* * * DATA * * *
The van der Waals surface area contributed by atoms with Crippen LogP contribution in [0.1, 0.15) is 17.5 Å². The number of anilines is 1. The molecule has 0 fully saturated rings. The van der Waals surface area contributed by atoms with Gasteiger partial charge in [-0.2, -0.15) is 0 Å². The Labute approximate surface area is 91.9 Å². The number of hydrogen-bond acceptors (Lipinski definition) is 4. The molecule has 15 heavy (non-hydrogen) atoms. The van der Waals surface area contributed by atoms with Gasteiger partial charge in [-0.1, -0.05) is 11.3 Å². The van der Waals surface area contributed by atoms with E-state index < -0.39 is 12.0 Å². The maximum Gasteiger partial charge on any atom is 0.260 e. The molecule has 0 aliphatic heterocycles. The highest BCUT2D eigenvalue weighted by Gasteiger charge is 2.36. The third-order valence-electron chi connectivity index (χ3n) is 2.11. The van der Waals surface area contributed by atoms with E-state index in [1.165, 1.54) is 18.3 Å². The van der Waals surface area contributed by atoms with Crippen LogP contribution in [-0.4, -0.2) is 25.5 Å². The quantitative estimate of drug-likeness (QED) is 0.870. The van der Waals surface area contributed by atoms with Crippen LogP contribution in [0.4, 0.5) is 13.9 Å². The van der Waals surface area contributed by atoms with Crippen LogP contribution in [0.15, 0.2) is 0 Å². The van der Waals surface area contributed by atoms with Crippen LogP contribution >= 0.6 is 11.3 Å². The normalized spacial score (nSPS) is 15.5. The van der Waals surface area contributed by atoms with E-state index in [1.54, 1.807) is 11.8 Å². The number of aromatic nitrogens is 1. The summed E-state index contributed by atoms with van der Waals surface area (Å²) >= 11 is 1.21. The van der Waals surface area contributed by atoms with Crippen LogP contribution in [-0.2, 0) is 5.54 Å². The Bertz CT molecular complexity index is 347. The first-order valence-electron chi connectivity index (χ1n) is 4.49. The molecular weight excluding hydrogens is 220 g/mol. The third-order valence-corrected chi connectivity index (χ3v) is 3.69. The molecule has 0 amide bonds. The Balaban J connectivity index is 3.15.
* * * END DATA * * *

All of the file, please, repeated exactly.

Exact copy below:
The van der Waals surface area contributed by atoms with Crippen LogP contribution in [0.1, 0.15) is 17.5 Å². The number of anilines is 1. The molecule has 0 fully saturated rings. The van der Waals surface area contributed by atoms with Gasteiger partial charge in [-0.2, -0.15) is 0 Å². The Labute approximate surface area is 91.9 Å². The number of hydrogen-bond acceptors (Lipinski definition) is 4. The molecule has 15 heavy (non-hydrogen) atoms. The van der Waals surface area contributed by atoms with Gasteiger partial charge in [-0.1, -0.05) is 11.3 Å². The van der Waals surface area contributed by atoms with E-state index < -0.39 is 12.0 Å². The maximum Gasteiger partial charge on any atom is 0.260 e. The molecule has 0 aliphatic heterocycles. The highest BCUT2D eigenvalue weighted by Gasteiger charge is 2.36. The third-order valence-electron chi connectivity index (χ3n) is 2.11. The van der Waals surface area contributed by atoms with E-state index in [1.165, 1.54) is 18.3 Å². The van der Waals surface area contributed by atoms with Crippen LogP contribution in [-0.4, -0.2) is 25.5 Å². The quantitative estimate of drug-likeness (QED) is 0.870. The van der Waals surface area contributed by atoms with Crippen LogP contribution in [0.4, 0.5) is 13.9 Å². The van der Waals surface area contributed by atoms with Crippen LogP contribution in [0.15, 0.2) is 0 Å². The van der Waals surface area contributed by atoms with Crippen LogP contribution >= 0.6 is 11.3 Å². The normalized spacial score (nSPS) is 15.5. The van der Waals surface area contributed by atoms with E-state index in [1.54, 1.807) is 11.8 Å². The number of aromatic nitrogens is 1. The summed E-state index contributed by atoms with van der Waals surface area (Å²) >= 11 is 1.21. The van der Waals surface area contributed by atoms with Crippen LogP contribution in [-0.2, 0) is 5.54 Å². The Bertz CT molecular complexity index is 347. The first-order valence-electron chi connectivity index (χ1n) is 4.49. The molecular weight excluding hydrogens is 220 g/mol. The third-order valence-corrected chi connectivity index (χ3v) is 3.69. The molecule has 0 amide bonds. The Balaban J connectivity index is 3.15.